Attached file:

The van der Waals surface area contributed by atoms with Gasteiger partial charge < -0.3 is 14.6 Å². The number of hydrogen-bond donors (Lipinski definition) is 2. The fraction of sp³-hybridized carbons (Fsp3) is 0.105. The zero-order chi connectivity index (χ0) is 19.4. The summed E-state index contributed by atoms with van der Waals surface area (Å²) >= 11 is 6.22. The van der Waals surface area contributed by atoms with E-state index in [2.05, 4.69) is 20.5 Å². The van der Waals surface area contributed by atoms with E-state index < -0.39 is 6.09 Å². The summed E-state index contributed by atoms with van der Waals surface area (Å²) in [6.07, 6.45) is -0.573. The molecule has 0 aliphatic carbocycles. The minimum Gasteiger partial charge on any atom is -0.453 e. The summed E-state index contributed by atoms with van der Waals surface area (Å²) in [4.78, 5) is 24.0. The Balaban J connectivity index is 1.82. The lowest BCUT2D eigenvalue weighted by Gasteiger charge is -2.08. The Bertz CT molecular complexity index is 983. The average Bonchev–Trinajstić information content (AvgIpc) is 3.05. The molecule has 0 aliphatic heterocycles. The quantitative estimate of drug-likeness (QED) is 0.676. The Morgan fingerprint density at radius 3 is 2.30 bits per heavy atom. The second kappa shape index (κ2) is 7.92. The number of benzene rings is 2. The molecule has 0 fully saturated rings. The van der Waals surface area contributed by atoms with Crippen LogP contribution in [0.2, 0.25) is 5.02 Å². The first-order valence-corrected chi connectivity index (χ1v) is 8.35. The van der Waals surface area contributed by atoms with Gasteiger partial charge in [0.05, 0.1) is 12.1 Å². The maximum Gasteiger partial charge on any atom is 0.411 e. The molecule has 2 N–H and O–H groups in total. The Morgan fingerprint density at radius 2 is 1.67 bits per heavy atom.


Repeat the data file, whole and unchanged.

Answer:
The van der Waals surface area contributed by atoms with Gasteiger partial charge < -0.3 is 14.6 Å². The number of hydrogen-bond donors (Lipinski definition) is 2. The fraction of sp³-hybridized carbons (Fsp3) is 0.105. The zero-order chi connectivity index (χ0) is 19.4. The summed E-state index contributed by atoms with van der Waals surface area (Å²) >= 11 is 6.22. The van der Waals surface area contributed by atoms with E-state index in [2.05, 4.69) is 20.5 Å². The van der Waals surface area contributed by atoms with E-state index < -0.39 is 6.09 Å². The summed E-state index contributed by atoms with van der Waals surface area (Å²) in [6.07, 6.45) is -0.573. The molecule has 0 aliphatic carbocycles. The minimum Gasteiger partial charge on any atom is -0.453 e. The summed E-state index contributed by atoms with van der Waals surface area (Å²) in [4.78, 5) is 24.0. The Balaban J connectivity index is 1.82. The lowest BCUT2D eigenvalue weighted by Gasteiger charge is -2.08. The Bertz CT molecular complexity index is 983. The average Bonchev–Trinajstić information content (AvgIpc) is 3.05. The molecule has 0 aliphatic heterocycles. The quantitative estimate of drug-likeness (QED) is 0.676. The Morgan fingerprint density at radius 3 is 2.30 bits per heavy atom. The second kappa shape index (κ2) is 7.92. The number of benzene rings is 2. The molecule has 0 fully saturated rings. The van der Waals surface area contributed by atoms with Crippen LogP contribution in [0.2, 0.25) is 5.02 Å². The first-order valence-corrected chi connectivity index (χ1v) is 8.35. The van der Waals surface area contributed by atoms with Gasteiger partial charge in [0.05, 0.1) is 12.1 Å². The maximum Gasteiger partial charge on any atom is 0.411 e. The molecule has 2 N–H and O–H groups in total. The Morgan fingerprint density at radius 2 is 1.67 bits per heavy atom.